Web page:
Why you use 80% effort in Tai Chi
When you learn Tai Chi, you begin with smaller movements so that your tissues and joints can warm up. Then you gently let the movements get larger and bigger, but never forced. The movements never go to 110% – in fact, you stay at about 80% of your maximum range of motion. You want to avoid the extremes of movement or activity. In Tai Chi, you are never hyperextended. There is no locking of the joints. Otherwise, you start to feel the tension in your body and then blockages can occur.
Maintaining 80% not just only applies to physical strain, but it also applies to the emotional and social effort. Nobody’s going to want to talk to you if you’re yapping at them all the time and forcing yourself on them.
Take a step back, relax, formulate a good way of having a conversation. Don’t talk at people. That will help you to develop patience, which is a nice side effect of doing Tai Chi.
What if you can avoid overexertion?
What if you can work smarter and not harder? What if you can allow yourself time for some exercise during the day or stress reduction? Take time to practice at work in downtime or during a break. If you can practice moderation at work, it may serve as a hedge against any resistance that you may have with your clients or colleagues. Small breaks can help hedge against burnout. Depending on your job, you may be going from meeting to meeting, one after the other, and you may start to feel tired and exhausted. Pause and breathe.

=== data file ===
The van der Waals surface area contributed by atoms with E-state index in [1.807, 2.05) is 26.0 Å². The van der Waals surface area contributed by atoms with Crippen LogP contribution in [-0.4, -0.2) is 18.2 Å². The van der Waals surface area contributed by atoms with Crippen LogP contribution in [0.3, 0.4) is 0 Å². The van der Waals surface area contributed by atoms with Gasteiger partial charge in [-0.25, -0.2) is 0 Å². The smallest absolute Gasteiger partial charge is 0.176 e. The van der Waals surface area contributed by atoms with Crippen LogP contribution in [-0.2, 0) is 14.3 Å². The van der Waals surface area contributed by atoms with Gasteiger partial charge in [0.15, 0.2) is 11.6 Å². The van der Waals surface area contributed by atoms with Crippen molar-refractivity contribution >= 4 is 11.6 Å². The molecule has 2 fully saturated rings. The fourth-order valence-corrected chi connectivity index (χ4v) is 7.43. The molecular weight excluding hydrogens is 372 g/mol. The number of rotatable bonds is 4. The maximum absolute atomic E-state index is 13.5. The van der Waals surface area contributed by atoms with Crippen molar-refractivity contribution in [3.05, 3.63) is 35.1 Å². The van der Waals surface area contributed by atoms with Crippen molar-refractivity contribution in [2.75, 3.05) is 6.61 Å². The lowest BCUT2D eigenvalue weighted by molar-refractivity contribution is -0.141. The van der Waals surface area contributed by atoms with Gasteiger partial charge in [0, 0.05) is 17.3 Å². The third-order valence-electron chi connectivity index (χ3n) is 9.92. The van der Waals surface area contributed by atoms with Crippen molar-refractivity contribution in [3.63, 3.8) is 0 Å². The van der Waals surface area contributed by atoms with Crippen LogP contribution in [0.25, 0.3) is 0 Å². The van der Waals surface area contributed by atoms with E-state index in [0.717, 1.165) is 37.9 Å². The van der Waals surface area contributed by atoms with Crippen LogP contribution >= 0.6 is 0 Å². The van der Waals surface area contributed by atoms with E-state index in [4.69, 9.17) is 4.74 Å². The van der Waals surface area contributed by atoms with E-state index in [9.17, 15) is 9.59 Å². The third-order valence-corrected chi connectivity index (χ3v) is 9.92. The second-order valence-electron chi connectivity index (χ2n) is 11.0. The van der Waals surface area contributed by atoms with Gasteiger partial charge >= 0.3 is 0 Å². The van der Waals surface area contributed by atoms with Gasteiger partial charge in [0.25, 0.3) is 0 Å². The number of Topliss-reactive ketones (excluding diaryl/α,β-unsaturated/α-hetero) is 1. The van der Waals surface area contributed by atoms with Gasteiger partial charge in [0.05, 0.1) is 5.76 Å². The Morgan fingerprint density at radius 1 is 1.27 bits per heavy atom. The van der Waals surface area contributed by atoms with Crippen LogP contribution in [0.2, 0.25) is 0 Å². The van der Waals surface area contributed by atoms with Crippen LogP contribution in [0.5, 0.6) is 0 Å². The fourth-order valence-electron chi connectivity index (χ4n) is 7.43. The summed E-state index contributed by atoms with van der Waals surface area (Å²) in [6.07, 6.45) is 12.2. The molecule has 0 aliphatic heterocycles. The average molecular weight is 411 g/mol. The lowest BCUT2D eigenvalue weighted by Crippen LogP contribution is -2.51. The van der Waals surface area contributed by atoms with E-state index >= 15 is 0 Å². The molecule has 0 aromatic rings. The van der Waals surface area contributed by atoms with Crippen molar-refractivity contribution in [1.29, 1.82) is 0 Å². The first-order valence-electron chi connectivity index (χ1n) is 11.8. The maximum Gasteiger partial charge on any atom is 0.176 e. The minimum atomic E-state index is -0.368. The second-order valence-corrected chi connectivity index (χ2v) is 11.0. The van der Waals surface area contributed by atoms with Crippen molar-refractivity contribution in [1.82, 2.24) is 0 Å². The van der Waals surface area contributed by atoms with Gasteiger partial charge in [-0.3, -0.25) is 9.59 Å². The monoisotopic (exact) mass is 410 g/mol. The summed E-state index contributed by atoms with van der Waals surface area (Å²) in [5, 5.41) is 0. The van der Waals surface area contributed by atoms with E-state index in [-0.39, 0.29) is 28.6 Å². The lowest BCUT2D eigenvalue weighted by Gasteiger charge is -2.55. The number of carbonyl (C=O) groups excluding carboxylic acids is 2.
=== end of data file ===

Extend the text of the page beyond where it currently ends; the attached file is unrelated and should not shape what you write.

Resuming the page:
What I want to impress upon you is that success really means to spend your time on things that matter. Use Pareto’s Principle, which means 20% of your activities will account for 80% of your results.
So take a step back and think about what you’re doing. Are you pushing yourself too hard? Are you going to the brink and breaking down? When you see that coming, I want you to slow down, take a step back, and really spend the time to see what matters. What can you do with the least amount of effort that will give you the greatest amount of results?
This is what Tai Chi in effect teaches us to do.
It teaches you to go slow, breathe in and out. When you push in Tai Chi, you gently use the fingers to get the job done. That’s all you need is just enough to get the job done.
But then you could be asking yourself, how can you integrate Tai Chi in your workday? First, you should pace yourself because it’s better to do a little bit of exercise or Tai Chi a little bit at a time. It’s like watering a plant. You don’t overwater, and you don’t underwater, and sometimes you give it a little extra water as needed. This is the same thing with your exercise routine. It’s better to work out in small amounts throughout the day.
Take time to listen to your body and support it for growth and success.
I like to hear what you think about this topic. Does relaxing help you to have more success or does it help when you are already burning out? Please leave a message below and start a conversation.